As a Vassar alumna, I was proud to see Vassar’s President and Dean of Faculty—along with over 230 other universities and colleges—denounce the boycott of Israeli academic institutions adopted by the American Studies Association (ASA). But because so much misinformation is spread about the goals of this boycott and about Israel itself, I am compelled to write.
Academic boycotts are, to put it simply, a bad idea. They are antithetical to the fundamental values underlying our academic institutions, most spectacularly, the free and open exchange of ideas. Some proponents argue that the ASA academic boycott is acceptable because it is restricted only to “formal institutional” interactions, suggesting that Israeli scholars will be free as ever to collaborate with their counterparts in the United States. This is impractical. How, for example, does an Israeli professor become a visiting professor at an American college without some institutional interaction?
Even more telling, though, is the manner in which the ASA presented and passed its resolution. It would allow only pro-boycott views to be posted on the ASA website and refused several members’ requests to air their opposing views. Similarly, another academic association that considered adopting an anti-Israel boycott, the Modern Language Association (MLA), refused to include pro-Israel speakers in its panel or sponsor a panel that would present opposing views.
Why are these boycott proponents (led by the BDS movement) so afraid of being challenged? Because their rhetoric does not bear factual scrutiny. Using all the popular buzzwords, they assert that Israel is an apartheid, colonialist state that mistreats its Arab population. But Israeli Arabs not only have the same rights as other Israeli citizens (and can and do attend the same universities, hospitals, and recreational places), they also have active roles in the government. Israeli Arabs hold 12 seats out of 120 in the parliament, and an Israeli Arab serves on its Supreme Court. As for the colonialism canard, Jews lived continuously in Israel centuries before its UN-sanctioned creation in 1948. And, those who came in waves of immigration (both before and after the Holocaust) were not claiming land for foreign powers but rather escaping those powers and the anti-Semitic restrictions placed on them.
Boycott proponents would rather focus on the Palestinians in Gaza and the West Bank, two areas that Israel captured in a defensive war in 1967, neither of which constituted a Palestinian state previously. (Gaza was controlled by Egypt and the West Bank by Jordan). Israel unilaterally dismantled its settlements and withdrew from Gaza in 2005; its reward has been periodic pounding by thousands of rockets under the leadership of Hamas, a terrorist organization that also persecutes gays, deprives women of basic rights, and executes perceived traitors without trials. (Yet Judith Butler, a prominent BDS proponent who spoke at Vassar last spring, has characterized Hamas as “progressive”) . As for the so-called “apartheid wall,” it is a security fence that exists solely to prevent Palestinian suicide bombers from entering Israel as they did in 1990-2008 (killing hundreds of civilians). It has achieved that goal; Suicide bombing has been reduced by over 90 percent. Notably, when Palestinians complained that part of the security wall was built on their land, the Israeli Supreme Court ruled in their favor and declared that portions of the wall had to be torn down and rebuilt, which was done.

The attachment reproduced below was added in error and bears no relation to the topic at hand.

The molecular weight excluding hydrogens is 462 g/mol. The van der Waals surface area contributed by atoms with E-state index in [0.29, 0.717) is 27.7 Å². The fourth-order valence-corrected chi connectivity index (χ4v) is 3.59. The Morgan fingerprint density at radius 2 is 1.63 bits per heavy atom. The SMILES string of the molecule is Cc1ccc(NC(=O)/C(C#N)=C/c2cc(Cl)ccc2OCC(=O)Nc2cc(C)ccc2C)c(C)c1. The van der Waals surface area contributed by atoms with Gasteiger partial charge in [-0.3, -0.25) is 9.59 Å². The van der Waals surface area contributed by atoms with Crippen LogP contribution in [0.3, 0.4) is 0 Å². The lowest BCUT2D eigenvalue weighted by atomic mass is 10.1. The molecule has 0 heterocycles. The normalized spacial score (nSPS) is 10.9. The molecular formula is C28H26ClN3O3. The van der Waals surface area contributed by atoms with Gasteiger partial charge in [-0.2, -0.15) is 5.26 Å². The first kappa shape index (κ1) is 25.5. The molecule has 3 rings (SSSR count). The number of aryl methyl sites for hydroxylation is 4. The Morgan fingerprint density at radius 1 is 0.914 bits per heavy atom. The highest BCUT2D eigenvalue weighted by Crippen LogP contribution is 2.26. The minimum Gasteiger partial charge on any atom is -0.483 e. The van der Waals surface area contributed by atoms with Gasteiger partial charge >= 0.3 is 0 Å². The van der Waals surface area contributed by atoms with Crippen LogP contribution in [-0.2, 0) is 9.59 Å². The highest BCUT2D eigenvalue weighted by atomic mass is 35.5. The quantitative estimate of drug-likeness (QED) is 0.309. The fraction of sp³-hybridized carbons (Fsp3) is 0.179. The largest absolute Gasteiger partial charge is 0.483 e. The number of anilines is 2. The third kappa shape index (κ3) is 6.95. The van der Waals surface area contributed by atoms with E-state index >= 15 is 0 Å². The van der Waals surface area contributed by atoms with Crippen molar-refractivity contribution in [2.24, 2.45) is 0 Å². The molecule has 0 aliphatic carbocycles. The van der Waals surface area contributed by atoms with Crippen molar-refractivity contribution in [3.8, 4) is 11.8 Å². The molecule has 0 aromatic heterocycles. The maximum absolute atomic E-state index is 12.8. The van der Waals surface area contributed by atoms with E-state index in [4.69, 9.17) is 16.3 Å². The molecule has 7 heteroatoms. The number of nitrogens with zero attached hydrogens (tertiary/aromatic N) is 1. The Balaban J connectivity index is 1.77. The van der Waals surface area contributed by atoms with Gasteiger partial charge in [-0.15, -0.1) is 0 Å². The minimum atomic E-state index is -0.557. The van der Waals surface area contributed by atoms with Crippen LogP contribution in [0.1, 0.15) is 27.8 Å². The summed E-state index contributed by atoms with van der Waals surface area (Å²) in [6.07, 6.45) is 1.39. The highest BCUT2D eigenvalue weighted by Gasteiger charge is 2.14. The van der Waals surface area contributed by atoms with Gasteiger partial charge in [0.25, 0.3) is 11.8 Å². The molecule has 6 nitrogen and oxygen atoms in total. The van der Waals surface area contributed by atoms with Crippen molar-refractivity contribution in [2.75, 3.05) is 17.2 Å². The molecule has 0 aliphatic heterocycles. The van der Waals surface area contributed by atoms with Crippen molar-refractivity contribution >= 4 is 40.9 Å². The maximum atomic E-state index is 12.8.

The Palestinian-Israel issues are complex. Israel is surrounded by nations whose leadership largely wish to eliminate it and who have cynically used the Palestinians as tools in their fight against a Jewish state (including by refusing to assimilate Palestinian refugees into their populations, a state of affairs that troubles the boycotters not at all). Polling shows that most Israelis favor a two-state solution in which the Israelis and Palestinians peacefully co-exist in their sovereign nations. Right now, Israel is in intensive negotiations with the West Bank’s Palestinian leadership to arrive at a two-state solution. Significant stumbling blocks exist on both sides: among other things, Israel does not want to freeze settlements before a comprehensive agreement is reached, and the Palestinians do not want to acknowledge that Israel is a Jewish homeland .
There are no easy answers for Israel or the Palestinians in their efforts to move forward from their often tragic and entangled history. As they analyze current events, Vassar students, like students everywhere, should be wary of those hurling epithets of racism, colonialism and apartheid as a way to preclude frank discourse and acknowledgement of facts that might not fit the accusers’ agendas. The efforts of the academic boycotters to stifle debate and demonize Israel aid neither the peace process (Israel cannot give up its demands for security) nor our understanding of what is at stake for both sides.
—Laurie Josephs ’78